Despite a number of reforms achieved in the mid 70s in response to condemnations of the State of Louisiana’s criminal justice system from all three branches of state government, many court officials have repeatedly refused to take a serious look at these cases, stubbornly sided with local prosecutors despite evidence of misconduct, and ignored constitutional safeguards requiring prison officials to hold meaningful, mandatory 90-day reviews to justify keeping inmates in solitary confinement for any extended period of time. Any month, a federal civil rights lawsuit goes to trial, detailing the decades of unconstitutionally cruel and unusual punishment endured by these innocent men.
Angola 3 in the News
During the last few years there have been many important stories about the Angola 3, and our new network of websites will be working to publicize these stories.
In March, 2008, NBC Nightly News interviewed Robert King about his time spent in continuous solitary confinement, and also featured an interview with the widow of slain prison guard, who now questions the convictions of Woodfox and Wallace, and told NBC that she supports a new investigation into the case: “What I want is justice. If these two men did not do this, I think they need to be out.”
In October, 2008, a Peabody Award-wining National Public Radio (NPR) series on the case reported directly from Angola. NPR reporter Laura Sullivan observed that “a hundred black men are in the field, bent over picking tomatoes. A single white officer on a horse sits above them, a shotgun in his lap…It’s the same as it looked 40 years ago, and 100 years ago.” NPR documents how there is no physical evidence linking Woodfox or Wallace to the murder. A bloody fingerprint was found at the scene but it matches neither prisoner’s prints. Prison officials have always refused to test that fingerprint against their own inmate fingerprint database. Caldwell vows to continue this policy, telling NPR: “A fingerprint can come from anywhere…We’re not going to be fooled by that.”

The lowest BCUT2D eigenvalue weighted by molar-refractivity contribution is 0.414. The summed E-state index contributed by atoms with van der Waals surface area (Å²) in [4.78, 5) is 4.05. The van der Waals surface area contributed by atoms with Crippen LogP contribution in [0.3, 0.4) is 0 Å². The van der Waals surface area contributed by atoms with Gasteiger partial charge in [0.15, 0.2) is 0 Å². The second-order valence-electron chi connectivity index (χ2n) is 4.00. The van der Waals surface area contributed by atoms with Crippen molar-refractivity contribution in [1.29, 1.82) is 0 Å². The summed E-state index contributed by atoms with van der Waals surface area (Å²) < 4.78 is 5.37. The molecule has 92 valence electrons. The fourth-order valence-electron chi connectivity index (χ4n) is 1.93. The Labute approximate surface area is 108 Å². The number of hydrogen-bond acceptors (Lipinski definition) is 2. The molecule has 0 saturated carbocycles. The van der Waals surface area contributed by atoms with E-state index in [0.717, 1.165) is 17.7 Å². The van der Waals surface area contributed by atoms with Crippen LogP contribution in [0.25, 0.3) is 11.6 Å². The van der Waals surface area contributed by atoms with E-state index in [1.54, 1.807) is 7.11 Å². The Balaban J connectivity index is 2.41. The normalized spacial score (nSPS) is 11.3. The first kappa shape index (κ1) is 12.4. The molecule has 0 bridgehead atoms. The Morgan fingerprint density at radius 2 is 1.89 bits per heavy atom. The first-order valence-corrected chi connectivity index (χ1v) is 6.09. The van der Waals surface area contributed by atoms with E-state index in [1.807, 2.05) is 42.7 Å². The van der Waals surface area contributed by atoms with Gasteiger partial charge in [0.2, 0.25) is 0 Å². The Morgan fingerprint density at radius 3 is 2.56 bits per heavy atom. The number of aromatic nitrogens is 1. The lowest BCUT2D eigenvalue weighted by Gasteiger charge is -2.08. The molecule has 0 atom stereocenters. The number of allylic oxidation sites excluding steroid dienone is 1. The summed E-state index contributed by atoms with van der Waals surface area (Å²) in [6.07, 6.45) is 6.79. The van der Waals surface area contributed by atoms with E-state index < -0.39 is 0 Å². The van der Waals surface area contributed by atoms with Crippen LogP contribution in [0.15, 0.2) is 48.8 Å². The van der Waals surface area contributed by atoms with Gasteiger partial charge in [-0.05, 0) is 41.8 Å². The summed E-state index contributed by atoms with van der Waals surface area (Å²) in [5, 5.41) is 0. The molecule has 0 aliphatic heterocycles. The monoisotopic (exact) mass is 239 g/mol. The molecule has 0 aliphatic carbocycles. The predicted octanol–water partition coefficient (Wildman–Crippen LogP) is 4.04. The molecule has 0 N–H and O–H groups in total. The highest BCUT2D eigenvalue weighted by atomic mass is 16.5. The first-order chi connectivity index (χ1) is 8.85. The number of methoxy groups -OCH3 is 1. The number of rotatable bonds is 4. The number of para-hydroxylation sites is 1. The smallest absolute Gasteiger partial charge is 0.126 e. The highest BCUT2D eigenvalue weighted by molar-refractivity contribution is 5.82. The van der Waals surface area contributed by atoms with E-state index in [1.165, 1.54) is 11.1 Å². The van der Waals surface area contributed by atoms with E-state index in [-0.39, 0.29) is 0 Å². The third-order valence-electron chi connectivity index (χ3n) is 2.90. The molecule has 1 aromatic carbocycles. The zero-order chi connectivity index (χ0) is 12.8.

In December, 2008, the Huffington Post featured two articles about the Angola 3. One was by James Rucker, whose organization ColorOfChange.org initiated a 25,000 signature petition calling for an investigation into Woodfox and Wallace’s convictions and solitary confinement. Earlier in 2008, the petition was hand-delivered to Louisiana Governor Bobby Jindal’s office by the head of the State Legislature’s Judiciary Committee, Cedric Richmond (watch video here).
The second Huffington Post article was written by Ira Glasser, who is the former Executive Director of the ACLU. Glasser criticized the behavior of Louisiana Attorney General Buddy Caldwell, writing that following the October 2008 announcement that Woodfox’s niece had agreed to take him in if granted bail, Caldwell “embarked upon a public scare campaign reminiscent of the kind of inflammatory hysteria that once was used to provoke lynch mobs. He called Woodfox a violent rapist, even though he had never been charged, let alone convicted, of rape; he sent emails to [Woodfox’s niece’s] neighbors calling Woodfox a convicted murderer and violent rapist; and neighbors were urged to sign petitions opposing his release. In the end, his niece and family were sufficiently frightened and threatened that Woodfox rejected the plan to live with them while on bail.”